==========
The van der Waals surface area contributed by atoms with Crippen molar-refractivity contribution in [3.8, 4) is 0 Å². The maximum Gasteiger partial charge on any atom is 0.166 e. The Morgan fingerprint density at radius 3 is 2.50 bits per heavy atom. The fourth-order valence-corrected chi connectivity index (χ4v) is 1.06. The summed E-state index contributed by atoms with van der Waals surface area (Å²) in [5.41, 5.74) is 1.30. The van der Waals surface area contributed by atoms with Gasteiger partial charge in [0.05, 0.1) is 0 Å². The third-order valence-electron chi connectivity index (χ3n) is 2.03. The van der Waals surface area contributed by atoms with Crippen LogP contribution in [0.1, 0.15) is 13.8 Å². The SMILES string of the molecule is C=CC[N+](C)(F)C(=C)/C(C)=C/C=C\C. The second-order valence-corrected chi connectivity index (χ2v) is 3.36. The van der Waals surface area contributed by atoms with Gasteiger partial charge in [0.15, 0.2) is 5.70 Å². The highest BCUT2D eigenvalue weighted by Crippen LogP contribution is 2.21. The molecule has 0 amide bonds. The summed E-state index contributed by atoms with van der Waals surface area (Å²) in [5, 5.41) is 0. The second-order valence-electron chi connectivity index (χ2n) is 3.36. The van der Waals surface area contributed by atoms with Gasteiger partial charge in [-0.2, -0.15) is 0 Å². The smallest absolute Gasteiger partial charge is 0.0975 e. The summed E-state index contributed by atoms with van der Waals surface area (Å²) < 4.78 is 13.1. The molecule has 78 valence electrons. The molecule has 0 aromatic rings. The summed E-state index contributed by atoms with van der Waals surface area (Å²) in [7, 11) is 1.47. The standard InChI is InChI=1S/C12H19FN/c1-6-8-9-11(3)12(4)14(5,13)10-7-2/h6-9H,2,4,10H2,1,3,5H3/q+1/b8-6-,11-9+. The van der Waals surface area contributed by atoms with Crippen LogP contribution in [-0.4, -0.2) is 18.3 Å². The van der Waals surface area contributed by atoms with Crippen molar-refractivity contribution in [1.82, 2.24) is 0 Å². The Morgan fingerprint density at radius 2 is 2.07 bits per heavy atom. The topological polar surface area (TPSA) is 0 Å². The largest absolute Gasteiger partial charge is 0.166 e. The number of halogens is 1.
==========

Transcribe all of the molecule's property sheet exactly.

The van der Waals surface area contributed by atoms with Crippen molar-refractivity contribution in [3.8, 4) is 0 Å². The maximum Gasteiger partial charge on any atom is 0.166 e. The Morgan fingerprint density at radius 3 is 2.50 bits per heavy atom. The fourth-order valence-corrected chi connectivity index (χ4v) is 1.06. The summed E-state index contributed by atoms with van der Waals surface area (Å²) in [5.41, 5.74) is 1.30. The van der Waals surface area contributed by atoms with Gasteiger partial charge in [0.05, 0.1) is 0 Å². The third-order valence-electron chi connectivity index (χ3n) is 2.03. The van der Waals surface area contributed by atoms with Crippen LogP contribution in [0.1, 0.15) is 13.8 Å². The SMILES string of the molecule is C=CC[N+](C)(F)C(=C)/C(C)=C/C=C\C. The second-order valence-corrected chi connectivity index (χ2v) is 3.36. The van der Waals surface area contributed by atoms with Gasteiger partial charge in [0.15, 0.2) is 5.70 Å². The highest BCUT2D eigenvalue weighted by Crippen LogP contribution is 2.21. The molecule has 0 amide bonds. The summed E-state index contributed by atoms with van der Waals surface area (Å²) in [5, 5.41) is 0. The second-order valence-electron chi connectivity index (χ2n) is 3.36. The van der Waals surface area contributed by atoms with Gasteiger partial charge in [-0.2, -0.15) is 0 Å². The smallest absolute Gasteiger partial charge is 0.0975 e. The summed E-state index contributed by atoms with van der Waals surface area (Å²) < 4.78 is 13.1. The molecule has 78 valence electrons. The molecule has 0 aromatic rings. The summed E-state index contributed by atoms with van der Waals surface area (Å²) in [7, 11) is 1.47. The standard InChI is InChI=1S/C12H19FN/c1-6-8-9-11(3)12(4)14(5,13)10-7-2/h6-9H,2,4,10H2,1,3,5H3/q+1/b8-6-,11-9+. The van der Waals surface area contributed by atoms with Crippen LogP contribution in [-0.4, -0.2) is 18.3 Å². The van der Waals surface area contributed by atoms with Crippen molar-refractivity contribution in [1.82, 2.24) is 0 Å². The Morgan fingerprint density at radius 2 is 2.07 bits per heavy atom. The topological polar surface area (TPSA) is 0 Å². The largest absolute Gasteiger partial charge is 0.166 e. The number of halogens is 1.